AUTORES: Soto-Ramos M,1,4 Treviño-Zuñiga M,2,4 Hinojos-Gallardo LC,1,4 Hernández- Saldaña R,1 Guerrero-Lucio N,3,4 Colmenero-Rascón M,1 Aragón-Rico D,1 Carrillo-Rodríguez VM,1,4 Aldana-Vergara R4
1Facultad de Medicina y Ciencias Biomédicas, Universidad Autónoma de Chihuahua, Hospital Infantil de Especialidades de Chihuahua, Hospital Ángeles de Chihuahua, México
2Hospital Christus Muguerza de Chihuahua
3Centro Médico Internacional, Matamoros Tamaulipas, México
4Neumólogo Pediatra, México
La anestesia tópica se utiliza ampliamente para tratar el dolor localizado en procedimientos médicos y odontológicos. La lidocaína y la benzocaína son algunos de los anestésicos tópicos que se administran por vía oral, subdérmica o cutánea (crema, gel, spray).
Estos medicamentos generalmente se consideran seguros, con reacciones adversas mínimas, pero la exposición prolongada o el uso repetido aumentan el riesgo de absorción hacia el sistema circulatorio. El efecto secundario más común es la estimulación tisular, así como la alteración transitoria del gusto cuando se aplica en la cavidad oral.
La benzocaína puede causar metahemoglobinemia, que provoca alteraciones graves o incluso fatales con una sola aplicación o en forma inesperada después de aplicaciones repetidas. La sintomatología se presenta en minutos a horas después de su uso. Los anestésicos tópicos mixtos (lidocaína/prilocaína) también se han asociado con el desarrollo de metahemoglobinemia.
Este reporte presenta el caso de una niña de 13 años, previamente sana, que cursó con metahemoglobinemia inducida por anestésicos tópicos (MetHb), presentándose con cianosis central una semana después de haber sido operada de amigdalectomía y que usó anestésicos tópicos varias veces al día durante 7 días consecutivos. La saturación de oxígeno medida por oximetría de pulso fue de alrededor de 82%, a pesar de estar con oxígeno suplementario con cánula nasal de alto flujo, mientras que en el análisis de gases en sangre arterial mostró una presión parcial de oxígeno (PaO2) de 132 mmHg y una SatO2 de 94.7%. Esta desproporción en la saturación de oxígeno en las dos mediciones se produjo debido a la presencia de la variante de hemoglobina anormal (MetHb).
Palabras clave: metahemoglobinemia, cianosis, anestesia, saturación de oxígeno
Topical anesthesia is widely used to treat localized pain in medical and dental procedures. Lidocaine and benzocaine are some of the topical anesthetics that are administered orally, subdermally, or topically (cream, gel, spray).
These medications are generally considered safe, with minimal adverse reactions, but prolonged exposure or repeated use increases the risk of absorption into the circulatory system. The most common side effect is tissue stimulation, as well as transient taste alteration when applied in the oral cavity.
Benzocaine can cause methemoglobinemia, which leads to severe or even fatal complications with a single application or unexpectedly after repeated applications. Symptoms appear minutes to hours after use. Mixed topical anesthetics (lidocaine/prilocaine) have also been associated with the development of methemoglobinemia.
This report presents the case of a previously healthy 13-year old girl who experienced topical anesthetic-induced methemoglobinemia (MetHb), presenting with central cyanosis one week after undergoing tonsillectomy and using topical anesthetics multiple times a day for 7 consecutive days. Oxygen saturation measured by pulse oximetry was around 82%, despite receiving supplementary oxygen through a high-flow nasal cannula, while arterial blood gas analysis showed a partial pressure of oxygen (PaO2) of 132 mmHg and an oxygen saturation (SatO2) of 94.7%. This discrepancy in oxygen saturation between the two measurements occurred due to the presence of the abnormal hemoglobin variant (MetHb).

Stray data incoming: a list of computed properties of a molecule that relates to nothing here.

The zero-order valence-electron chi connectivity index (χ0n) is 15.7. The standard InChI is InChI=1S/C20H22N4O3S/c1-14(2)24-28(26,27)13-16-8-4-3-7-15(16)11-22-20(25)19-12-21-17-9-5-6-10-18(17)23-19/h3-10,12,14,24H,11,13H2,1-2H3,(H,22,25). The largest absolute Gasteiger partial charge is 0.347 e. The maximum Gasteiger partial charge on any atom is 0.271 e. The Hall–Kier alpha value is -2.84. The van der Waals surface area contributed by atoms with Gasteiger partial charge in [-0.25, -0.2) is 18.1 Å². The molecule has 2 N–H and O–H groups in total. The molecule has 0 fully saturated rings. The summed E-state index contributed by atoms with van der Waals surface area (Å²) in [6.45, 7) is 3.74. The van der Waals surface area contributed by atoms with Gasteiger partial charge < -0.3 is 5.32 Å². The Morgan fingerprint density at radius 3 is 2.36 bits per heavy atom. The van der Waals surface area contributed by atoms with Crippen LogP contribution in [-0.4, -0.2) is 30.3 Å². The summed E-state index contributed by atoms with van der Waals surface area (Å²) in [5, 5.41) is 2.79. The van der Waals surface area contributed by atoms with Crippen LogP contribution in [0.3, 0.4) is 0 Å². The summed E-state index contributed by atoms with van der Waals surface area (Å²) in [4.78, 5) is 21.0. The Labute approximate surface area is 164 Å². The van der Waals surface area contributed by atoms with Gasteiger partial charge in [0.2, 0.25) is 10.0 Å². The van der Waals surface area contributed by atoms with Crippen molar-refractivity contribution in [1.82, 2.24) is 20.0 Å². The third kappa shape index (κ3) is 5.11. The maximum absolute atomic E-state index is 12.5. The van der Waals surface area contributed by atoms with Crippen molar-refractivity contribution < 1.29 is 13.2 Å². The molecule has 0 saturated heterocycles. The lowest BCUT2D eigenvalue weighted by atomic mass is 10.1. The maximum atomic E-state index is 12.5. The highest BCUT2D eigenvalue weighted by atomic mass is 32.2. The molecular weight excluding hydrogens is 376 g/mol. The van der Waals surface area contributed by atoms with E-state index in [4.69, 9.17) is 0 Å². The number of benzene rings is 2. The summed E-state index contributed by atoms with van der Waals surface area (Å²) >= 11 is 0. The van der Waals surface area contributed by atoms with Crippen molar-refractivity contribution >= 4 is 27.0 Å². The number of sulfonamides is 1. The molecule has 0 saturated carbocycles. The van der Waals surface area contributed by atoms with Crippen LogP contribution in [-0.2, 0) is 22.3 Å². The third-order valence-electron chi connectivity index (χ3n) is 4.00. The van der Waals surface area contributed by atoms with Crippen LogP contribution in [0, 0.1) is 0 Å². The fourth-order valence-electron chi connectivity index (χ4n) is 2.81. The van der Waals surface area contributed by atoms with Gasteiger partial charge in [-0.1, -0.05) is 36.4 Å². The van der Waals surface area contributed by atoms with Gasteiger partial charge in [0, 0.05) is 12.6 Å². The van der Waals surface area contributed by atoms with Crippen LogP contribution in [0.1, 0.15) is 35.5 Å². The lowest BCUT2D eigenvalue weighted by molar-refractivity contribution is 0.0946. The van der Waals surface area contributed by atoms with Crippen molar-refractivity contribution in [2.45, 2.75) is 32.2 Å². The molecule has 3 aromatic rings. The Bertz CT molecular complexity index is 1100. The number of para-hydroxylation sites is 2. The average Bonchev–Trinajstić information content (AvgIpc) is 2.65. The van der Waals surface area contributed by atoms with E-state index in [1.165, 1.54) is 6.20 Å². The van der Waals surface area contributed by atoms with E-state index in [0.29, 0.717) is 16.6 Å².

Keywords: methemoglobinemia, cyanosis, anesthesia, oxygen saturation
Hemoglobin is a protein in red blood cells that binds oxygen and transports it throughout the body. The oxygen-binding capacity of hemoglobin is 1.34 mL O2 per gram. One molecule of hemoglobin can reversibly bind four O2 molecules. The binding of oxygen to hemoglobin is determined by the partial pressure of oxygen.
Cyanosis is a bluish appearance of the skin, subungual skin, and mucous membranes of the mouth associated with increased levels of deoxygenated hemoglobin (>4 g/dL), sulfhemoglobin (>0.5 g/dL), or methemoglobin (>1.5 g/dL). There are two types of cyanosis. Central cyanosis is caused by a decrease in oxygen saturation (≤85 percent) and a systemic arterial concentration of deoxygenated hemoglobin in the blood above 5 g/dL. This is an indicator of underlying respiratory or cardiovascular conditions. Peripheral cyanosis is caused by a decrease in blood flow to the extremities, leading to a purple discoloration of the hands and feet. It is commonly seen in healthy infants in the first few days of life but can also occur in cardiovascular or respiratory conditions.
Methemoglobinemia can lead to alterations in hemoglobin’s oxygen concentration, and its production occurs in the body through three mechanisms:
- Auto-oxidation. When molecular oxygen binds to deoxyhemoglobin, one electron is partially transferred from the heme iron (Fe2+) to the bound oxygen. This process results in molecules in which the heme iron remains in its ferric (Fe3+) state. This occurs at a rate of 1%.
- Oxidative stress. Free radicals and endogenous compounds such as superoxide, nitric oxide, and hydrogen peroxide are produced during metabolic activity in the body, leading to the oxidation of the ferrous moiety in heme and subsequent methemoglobin formation.
- Exogenous causes. Nitrites that may be present in food and water can result in the production of superoxide radicals.
A combination of these factors results in the production of a small amount of methemoglobin every day.
The human body has at least three different mechanisms to effectively reduce methemoglobin, but the cytochrome b5-NADH pathway accounts for about 95% of erythrocyte-reducing capacity and is considered the only physiologically important pathway.